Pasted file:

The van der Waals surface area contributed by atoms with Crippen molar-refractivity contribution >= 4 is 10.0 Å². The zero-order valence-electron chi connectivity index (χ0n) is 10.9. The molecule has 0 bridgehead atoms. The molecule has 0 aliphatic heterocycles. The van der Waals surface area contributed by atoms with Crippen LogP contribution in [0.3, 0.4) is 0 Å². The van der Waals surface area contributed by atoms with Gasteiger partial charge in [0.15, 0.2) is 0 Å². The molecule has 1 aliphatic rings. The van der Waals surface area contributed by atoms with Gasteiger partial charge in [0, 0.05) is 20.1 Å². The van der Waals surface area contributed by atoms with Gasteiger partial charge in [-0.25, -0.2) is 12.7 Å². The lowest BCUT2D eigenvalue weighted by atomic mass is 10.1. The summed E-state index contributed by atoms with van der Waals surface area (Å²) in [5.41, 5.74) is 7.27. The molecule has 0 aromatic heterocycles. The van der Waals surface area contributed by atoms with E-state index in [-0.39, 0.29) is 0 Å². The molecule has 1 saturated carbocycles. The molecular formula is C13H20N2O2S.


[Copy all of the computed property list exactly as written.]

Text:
The van der Waals surface area contributed by atoms with Crippen molar-refractivity contribution >= 4 is 10.0 Å². The zero-order valence-electron chi connectivity index (χ0n) is 10.9. The molecule has 0 bridgehead atoms. The molecule has 0 aliphatic heterocycles. The van der Waals surface area contributed by atoms with Crippen LogP contribution in [0.3, 0.4) is 0 Å². The van der Waals surface area contributed by atoms with Gasteiger partial charge in [0.15, 0.2) is 0 Å². The molecule has 1 aliphatic rings. The van der Waals surface area contributed by atoms with Gasteiger partial charge in [0, 0.05) is 20.1 Å². The van der Waals surface area contributed by atoms with Gasteiger partial charge in [-0.25, -0.2) is 12.7 Å². The lowest BCUT2D eigenvalue weighted by atomic mass is 10.1. The summed E-state index contributed by atoms with van der Waals surface area (Å²) in [5.41, 5.74) is 7.27. The molecule has 0 aromatic heterocycles. The van der Waals surface area contributed by atoms with E-state index in [-0.39, 0.29) is 0 Å². The molecule has 1 saturated carbocycles. The molecular formula is C13H20N2O2S.